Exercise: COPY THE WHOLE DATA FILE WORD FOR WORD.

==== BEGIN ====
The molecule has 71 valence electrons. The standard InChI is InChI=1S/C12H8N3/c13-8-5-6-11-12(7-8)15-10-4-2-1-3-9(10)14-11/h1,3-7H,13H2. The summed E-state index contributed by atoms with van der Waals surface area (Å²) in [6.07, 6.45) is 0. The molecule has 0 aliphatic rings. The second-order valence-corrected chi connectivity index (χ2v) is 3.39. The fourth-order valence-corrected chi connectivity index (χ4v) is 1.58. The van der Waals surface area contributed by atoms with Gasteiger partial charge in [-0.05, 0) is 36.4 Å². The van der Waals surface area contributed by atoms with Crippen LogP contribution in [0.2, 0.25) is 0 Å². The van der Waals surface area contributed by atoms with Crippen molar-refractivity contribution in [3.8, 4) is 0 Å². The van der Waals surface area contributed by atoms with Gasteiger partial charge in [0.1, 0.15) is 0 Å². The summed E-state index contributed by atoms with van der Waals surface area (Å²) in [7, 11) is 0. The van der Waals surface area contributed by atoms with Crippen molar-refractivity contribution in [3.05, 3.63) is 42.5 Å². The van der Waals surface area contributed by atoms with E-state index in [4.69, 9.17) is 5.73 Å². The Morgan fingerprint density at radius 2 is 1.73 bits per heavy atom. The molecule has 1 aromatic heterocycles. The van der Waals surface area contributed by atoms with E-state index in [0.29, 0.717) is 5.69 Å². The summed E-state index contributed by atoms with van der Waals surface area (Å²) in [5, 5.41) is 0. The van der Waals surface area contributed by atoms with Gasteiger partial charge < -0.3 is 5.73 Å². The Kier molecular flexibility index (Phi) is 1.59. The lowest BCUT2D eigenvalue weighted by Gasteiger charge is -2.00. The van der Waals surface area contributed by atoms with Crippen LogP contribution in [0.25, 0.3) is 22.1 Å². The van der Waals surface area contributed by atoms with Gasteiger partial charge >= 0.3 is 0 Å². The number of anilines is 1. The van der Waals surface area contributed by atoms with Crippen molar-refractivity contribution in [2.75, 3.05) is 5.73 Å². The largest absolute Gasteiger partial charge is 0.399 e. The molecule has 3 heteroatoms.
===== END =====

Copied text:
The molecule has 71 valence electrons. The standard InChI is InChI=1S/C12H8N3/c13-8-5-6-11-12(7-8)15-10-4-2-1-3-9(10)14-11/h1,3-7H,13H2. The summed E-state index contributed by atoms with van der Waals surface area (Å²) in [6.07, 6.45) is 0. The molecule has 0 aliphatic rings. The second-order valence-corrected chi connectivity index (χ2v) is 3.39. The fourth-order valence-corrected chi connectivity index (χ4v) is 1.58. The van der Waals surface area contributed by atoms with Gasteiger partial charge in [-0.05, 0) is 36.4 Å². The van der Waals surface area contributed by atoms with Crippen LogP contribution in [0.2, 0.25) is 0 Å². The van der Waals surface area contributed by atoms with Crippen molar-refractivity contribution in [3.8, 4) is 0 Å². The van der Waals surface area contributed by atoms with Gasteiger partial charge in [0.1, 0.15) is 0 Å². The summed E-state index contributed by atoms with van der Waals surface area (Å²) in [7, 11) is 0. The van der Waals surface area contributed by atoms with Crippen molar-refractivity contribution in [3.05, 3.63) is 42.5 Å². The van der Waals surface area contributed by atoms with E-state index in [4.69, 9.17) is 5.73 Å². The Morgan fingerprint density at radius 2 is 1.73 bits per heavy atom. The molecule has 1 aromatic heterocycles. The van der Waals surface area contributed by atoms with E-state index in [0.29, 0.717) is 5.69 Å². The summed E-state index contributed by atoms with van der Waals surface area (Å²) in [5, 5.41) is 0. The van der Waals surface area contributed by atoms with Gasteiger partial charge < -0.3 is 5.73 Å². The Kier molecular flexibility index (Phi) is 1.59. The lowest BCUT2D eigenvalue weighted by Gasteiger charge is -2.00. The van der Waals surface area contributed by atoms with Crippen LogP contribution in [0.25, 0.3) is 22.1 Å². The van der Waals surface area contributed by atoms with Gasteiger partial charge >= 0.3 is 0 Å². The number of anilines is 1. The van der Waals surface area contributed by atoms with Crippen molar-refractivity contribution in [2.75, 3.05) is 5.73 Å². The largest absolute Gasteiger partial charge is 0.399 e. The molecule has 3 heteroatoms.